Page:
Why do governments account for operating expenses and capital investments differently than corporations?

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Question: 

In corporate finance, operating expenses and capital expenses are tracked separately. Total opex within a fiscal calendar goes against revenues to net at EBITDA. Capex is recorded as fixed assets and amortized over x years to net at net earnings. (I know I'm simplifying things.) Importantly, the company's treasury function provides funding for Capex through a mix of cash flow and issuing debt. This seems clean.

My confusion is how this is reported (at least in public spheres) with governments. When we talk about a government's deficit, we seem to be including operating shortfalls (Opex or where existing programs spending is greater than revenues) plus Capex.

Say my government is running a $10B deficit and no change occurs in revenues and in program spending in the next fiscal year. If they propose a new infrastructure project (say railway) that will cost $$20B starting that year, what would be the deficit? I expect the $20B (assuming it actually stays at that level) would eventually be added to the accumulated debt but only the amortized allocation of it would be recorded as a part of the deficit.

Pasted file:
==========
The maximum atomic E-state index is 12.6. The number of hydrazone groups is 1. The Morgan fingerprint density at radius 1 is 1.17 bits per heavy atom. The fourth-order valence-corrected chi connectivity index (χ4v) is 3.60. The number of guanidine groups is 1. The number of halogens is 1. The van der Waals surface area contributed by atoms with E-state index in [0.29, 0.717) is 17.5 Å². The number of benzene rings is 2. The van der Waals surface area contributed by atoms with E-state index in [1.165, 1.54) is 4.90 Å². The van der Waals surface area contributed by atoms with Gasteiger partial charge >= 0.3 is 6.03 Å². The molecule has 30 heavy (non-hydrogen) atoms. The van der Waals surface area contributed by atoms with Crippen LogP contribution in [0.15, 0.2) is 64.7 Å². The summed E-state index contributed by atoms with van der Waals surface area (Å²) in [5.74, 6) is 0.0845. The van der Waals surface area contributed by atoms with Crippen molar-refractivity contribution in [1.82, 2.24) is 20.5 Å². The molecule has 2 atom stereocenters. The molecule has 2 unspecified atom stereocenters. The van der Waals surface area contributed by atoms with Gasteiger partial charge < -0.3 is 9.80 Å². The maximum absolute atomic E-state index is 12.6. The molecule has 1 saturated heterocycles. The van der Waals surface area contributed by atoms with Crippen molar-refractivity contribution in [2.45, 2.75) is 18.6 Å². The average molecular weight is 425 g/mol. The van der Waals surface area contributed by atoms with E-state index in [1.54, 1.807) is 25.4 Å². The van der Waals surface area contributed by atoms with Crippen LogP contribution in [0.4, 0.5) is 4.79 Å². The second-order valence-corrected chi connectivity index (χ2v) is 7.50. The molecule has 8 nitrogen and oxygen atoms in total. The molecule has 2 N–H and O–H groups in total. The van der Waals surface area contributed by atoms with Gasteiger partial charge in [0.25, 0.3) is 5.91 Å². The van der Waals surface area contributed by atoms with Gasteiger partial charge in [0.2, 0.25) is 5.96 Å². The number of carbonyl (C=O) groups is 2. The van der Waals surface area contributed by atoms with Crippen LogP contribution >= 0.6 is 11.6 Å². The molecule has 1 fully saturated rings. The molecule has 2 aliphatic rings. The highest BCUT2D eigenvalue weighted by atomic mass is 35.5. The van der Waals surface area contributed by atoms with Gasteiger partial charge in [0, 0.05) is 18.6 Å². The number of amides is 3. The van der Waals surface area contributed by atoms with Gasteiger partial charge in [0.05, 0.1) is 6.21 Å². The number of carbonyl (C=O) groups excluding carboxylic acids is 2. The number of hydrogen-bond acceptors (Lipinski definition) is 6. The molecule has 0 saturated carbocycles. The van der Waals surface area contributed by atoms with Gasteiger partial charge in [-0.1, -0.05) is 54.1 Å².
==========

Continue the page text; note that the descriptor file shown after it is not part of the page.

Is that how it's supposed to be? Is that what they actually do? It seems the press never makes a distinction between these, which only confuses the public and obfuscates debate about spending.

Answer: 

In your example, the infrastructure investment of $20B will be included in the next fiscal year expenditures in the full amount. Thus, the deficit during the next fiscal year will be $10B + $20B = $30B. Also, the debt level at the end of the next fiscal year will increase by $30B relative to that at the end of the current fiscal year.

A key reason why corporations account for operating expenses and capital investments differently is differential tax treatment (e.g., in the case of the corporate profit tax). In particular, a capital investment typically cannot be "expensed" in the same year it was made but must be amortized (for tax purposes). Since the government does not operate like a regular corporation and does not tax itself, broadly speaking, it does not face the same accounting issue. In a sense, the government "expenses" its capital investments in the same fiscal year they are made for the purpose of calculating the budget deficit during that year.

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